The pace-of-life syndrome (POLS) theory provides an evolutionary explanation for the existence of consistent among-individual variation in behaviour, or animal personality. Herein, individuals with a fast lifestyle are considered to be bolder and should take more risks resulting in a lower life expectancy compared to shyer individuals with a slower lifestyle. However, this assumption depends on the levels of intra-specific competition that the individuals experience which has rarely been tested in species that experience large changes in competition on a very short time scale. We used the multimammate mice (Mastomys natalensis) as a model system to study the POLS assumption by investigating the effects of two personality traits (exploration and stress-sensitivity) on survival, maturation (a proxy for reproductive investment) and recapture probability during one population cycle (N-individuals = 201). Such a cycle consists of two phases in which the levels of intra-specific competition vary drastically. We found that only one personality trait, namely stress-sensitivity, had a negative effect on both survival and recapture probability but none of them affected maturation. This suggests that less stress-sensitive individuals take more risks in the wild and have a higher survival probability compared to high stress-sensitive individuals. However, the effect of personality on survival was only present during the population decrease phase, when the levels of intra-specific competition are high due to a scarcity of food. This suggests that seasonal changes in competition might be important in the evolution and maintenance of animal personalities in species whose population dynamics have a clear seasonal component.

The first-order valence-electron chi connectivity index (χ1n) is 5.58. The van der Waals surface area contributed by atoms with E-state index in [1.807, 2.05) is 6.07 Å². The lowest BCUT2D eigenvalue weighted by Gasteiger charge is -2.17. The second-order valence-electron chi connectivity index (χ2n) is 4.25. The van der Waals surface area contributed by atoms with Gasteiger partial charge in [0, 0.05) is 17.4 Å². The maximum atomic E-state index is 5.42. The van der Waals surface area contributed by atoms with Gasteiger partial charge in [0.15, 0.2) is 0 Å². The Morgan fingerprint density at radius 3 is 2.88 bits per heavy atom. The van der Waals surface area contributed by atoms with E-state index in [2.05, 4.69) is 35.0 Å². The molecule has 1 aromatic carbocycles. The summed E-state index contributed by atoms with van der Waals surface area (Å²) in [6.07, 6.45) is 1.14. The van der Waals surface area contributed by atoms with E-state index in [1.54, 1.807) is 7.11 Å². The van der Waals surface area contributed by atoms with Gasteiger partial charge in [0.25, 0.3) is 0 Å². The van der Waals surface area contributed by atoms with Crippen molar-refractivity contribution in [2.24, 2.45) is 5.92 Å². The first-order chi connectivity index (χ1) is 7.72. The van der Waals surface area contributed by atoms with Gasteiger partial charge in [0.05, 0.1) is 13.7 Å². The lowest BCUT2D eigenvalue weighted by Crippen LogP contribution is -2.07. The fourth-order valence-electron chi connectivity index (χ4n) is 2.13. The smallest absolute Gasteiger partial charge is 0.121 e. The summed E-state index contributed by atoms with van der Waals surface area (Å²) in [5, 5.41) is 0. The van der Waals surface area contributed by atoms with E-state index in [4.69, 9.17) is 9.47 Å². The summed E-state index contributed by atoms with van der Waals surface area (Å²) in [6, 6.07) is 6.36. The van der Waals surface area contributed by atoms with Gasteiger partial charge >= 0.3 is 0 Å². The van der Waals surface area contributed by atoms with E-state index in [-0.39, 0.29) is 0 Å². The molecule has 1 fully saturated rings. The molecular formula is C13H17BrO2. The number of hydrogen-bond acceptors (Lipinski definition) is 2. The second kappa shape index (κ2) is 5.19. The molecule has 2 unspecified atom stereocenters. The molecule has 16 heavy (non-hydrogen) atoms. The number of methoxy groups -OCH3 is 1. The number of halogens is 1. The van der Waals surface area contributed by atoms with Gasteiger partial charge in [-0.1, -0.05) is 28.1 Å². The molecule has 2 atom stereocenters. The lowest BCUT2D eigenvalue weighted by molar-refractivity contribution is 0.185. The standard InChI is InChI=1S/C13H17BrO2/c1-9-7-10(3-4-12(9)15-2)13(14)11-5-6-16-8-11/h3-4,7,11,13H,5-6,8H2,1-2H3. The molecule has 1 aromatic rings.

- Pace-of-life syndrome
- Mastomys natalensis